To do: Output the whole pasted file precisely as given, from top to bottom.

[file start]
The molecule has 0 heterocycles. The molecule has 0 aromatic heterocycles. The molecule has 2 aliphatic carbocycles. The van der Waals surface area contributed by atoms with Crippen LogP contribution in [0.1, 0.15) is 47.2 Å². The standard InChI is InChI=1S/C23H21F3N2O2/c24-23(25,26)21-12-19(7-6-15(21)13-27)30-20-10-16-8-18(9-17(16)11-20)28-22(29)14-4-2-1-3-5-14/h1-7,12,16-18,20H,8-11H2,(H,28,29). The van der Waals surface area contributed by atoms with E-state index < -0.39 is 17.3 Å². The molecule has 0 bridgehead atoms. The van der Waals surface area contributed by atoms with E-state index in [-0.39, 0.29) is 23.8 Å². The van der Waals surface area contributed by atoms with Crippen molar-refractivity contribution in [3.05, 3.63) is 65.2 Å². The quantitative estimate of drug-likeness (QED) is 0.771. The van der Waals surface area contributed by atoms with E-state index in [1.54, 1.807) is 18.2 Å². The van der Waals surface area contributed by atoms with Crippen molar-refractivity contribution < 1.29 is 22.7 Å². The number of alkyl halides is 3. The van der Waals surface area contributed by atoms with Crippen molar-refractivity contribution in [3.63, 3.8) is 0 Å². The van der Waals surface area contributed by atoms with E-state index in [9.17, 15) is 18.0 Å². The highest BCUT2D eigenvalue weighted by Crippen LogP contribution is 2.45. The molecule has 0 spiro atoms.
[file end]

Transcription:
The molecule has 0 heterocycles. The molecule has 0 aromatic heterocycles. The molecule has 2 aliphatic carbocycles. The van der Waals surface area contributed by atoms with Crippen LogP contribution in [0.1, 0.15) is 47.2 Å². The standard InChI is InChI=1S/C23H21F3N2O2/c24-23(25,26)21-12-19(7-6-15(21)13-27)30-20-10-16-8-18(9-17(16)11-20)28-22(29)14-4-2-1-3-5-14/h1-7,12,16-18,20H,8-11H2,(H,28,29). The van der Waals surface area contributed by atoms with E-state index < -0.39 is 17.3 Å². The molecule has 0 bridgehead atoms. The van der Waals surface area contributed by atoms with E-state index in [-0.39, 0.29) is 23.8 Å². The van der Waals surface area contributed by atoms with Crippen molar-refractivity contribution in [3.05, 3.63) is 65.2 Å². The quantitative estimate of drug-likeness (QED) is 0.771. The van der Waals surface area contributed by atoms with E-state index in [1.54, 1.807) is 18.2 Å². The van der Waals surface area contributed by atoms with Crippen molar-refractivity contribution < 1.29 is 22.7 Å². The number of alkyl halides is 3. The van der Waals surface area contributed by atoms with Crippen molar-refractivity contribution in [3.63, 3.8) is 0 Å². The van der Waals surface area contributed by atoms with E-state index in [9.17, 15) is 18.0 Å². The highest BCUT2D eigenvalue weighted by Crippen LogP contribution is 2.45. The molecule has 0 spiro atoms.